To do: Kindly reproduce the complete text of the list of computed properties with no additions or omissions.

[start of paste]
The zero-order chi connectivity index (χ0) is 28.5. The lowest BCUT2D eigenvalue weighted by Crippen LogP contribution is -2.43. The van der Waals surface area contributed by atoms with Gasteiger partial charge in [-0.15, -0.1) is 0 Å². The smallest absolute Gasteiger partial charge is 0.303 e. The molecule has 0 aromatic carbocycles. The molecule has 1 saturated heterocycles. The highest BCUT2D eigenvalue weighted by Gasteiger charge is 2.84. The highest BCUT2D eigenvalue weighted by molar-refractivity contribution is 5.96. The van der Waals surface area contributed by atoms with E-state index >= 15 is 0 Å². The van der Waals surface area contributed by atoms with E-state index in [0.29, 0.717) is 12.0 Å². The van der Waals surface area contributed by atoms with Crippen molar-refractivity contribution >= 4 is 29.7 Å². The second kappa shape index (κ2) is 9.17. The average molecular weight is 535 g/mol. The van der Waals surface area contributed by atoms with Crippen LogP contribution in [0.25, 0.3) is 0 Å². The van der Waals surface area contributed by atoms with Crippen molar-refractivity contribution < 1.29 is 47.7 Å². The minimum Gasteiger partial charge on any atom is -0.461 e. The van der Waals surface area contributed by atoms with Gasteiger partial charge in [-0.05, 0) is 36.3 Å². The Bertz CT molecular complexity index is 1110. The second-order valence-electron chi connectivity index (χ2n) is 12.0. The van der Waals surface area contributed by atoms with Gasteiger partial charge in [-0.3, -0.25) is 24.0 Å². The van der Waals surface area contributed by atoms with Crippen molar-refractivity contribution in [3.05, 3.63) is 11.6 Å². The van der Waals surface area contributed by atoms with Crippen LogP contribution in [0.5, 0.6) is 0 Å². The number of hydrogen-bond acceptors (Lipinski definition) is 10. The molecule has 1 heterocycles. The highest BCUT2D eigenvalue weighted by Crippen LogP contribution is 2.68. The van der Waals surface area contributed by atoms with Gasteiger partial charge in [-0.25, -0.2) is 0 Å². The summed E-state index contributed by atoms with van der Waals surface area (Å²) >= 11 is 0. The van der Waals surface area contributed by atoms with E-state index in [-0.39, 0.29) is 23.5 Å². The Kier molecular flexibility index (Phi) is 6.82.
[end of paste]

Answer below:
The zero-order chi connectivity index (χ0) is 28.5. The lowest BCUT2D eigenvalue weighted by Crippen LogP contribution is -2.43. The van der Waals surface area contributed by atoms with Gasteiger partial charge in [-0.15, -0.1) is 0 Å². The smallest absolute Gasteiger partial charge is 0.303 e. The molecule has 0 aromatic carbocycles. The molecule has 1 saturated heterocycles. The highest BCUT2D eigenvalue weighted by Gasteiger charge is 2.84. The highest BCUT2D eigenvalue weighted by molar-refractivity contribution is 5.96. The van der Waals surface area contributed by atoms with E-state index >= 15 is 0 Å². The van der Waals surface area contributed by atoms with E-state index in [0.29, 0.717) is 12.0 Å². The van der Waals surface area contributed by atoms with Crippen molar-refractivity contribution >= 4 is 29.7 Å². The second kappa shape index (κ2) is 9.17. The average molecular weight is 535 g/mol. The van der Waals surface area contributed by atoms with Crippen LogP contribution in [0.25, 0.3) is 0 Å². The van der Waals surface area contributed by atoms with Crippen molar-refractivity contribution < 1.29 is 47.7 Å². The minimum Gasteiger partial charge on any atom is -0.461 e. The van der Waals surface area contributed by atoms with Gasteiger partial charge in [-0.05, 0) is 36.3 Å². The Bertz CT molecular complexity index is 1110. The second-order valence-electron chi connectivity index (χ2n) is 12.0. The van der Waals surface area contributed by atoms with Gasteiger partial charge in [-0.3, -0.25) is 24.0 Å². The van der Waals surface area contributed by atoms with Crippen molar-refractivity contribution in [3.05, 3.63) is 11.6 Å². The van der Waals surface area contributed by atoms with Crippen LogP contribution in [0.5, 0.6) is 0 Å². The number of hydrogen-bond acceptors (Lipinski definition) is 10. The molecule has 1 heterocycles. The highest BCUT2D eigenvalue weighted by Crippen LogP contribution is 2.68. The van der Waals surface area contributed by atoms with Gasteiger partial charge in [-0.25, -0.2) is 0 Å². The summed E-state index contributed by atoms with van der Waals surface area (Å²) >= 11 is 0. The van der Waals surface area contributed by atoms with E-state index in [-0.39, 0.29) is 23.5 Å². The Kier molecular flexibility index (Phi) is 6.82.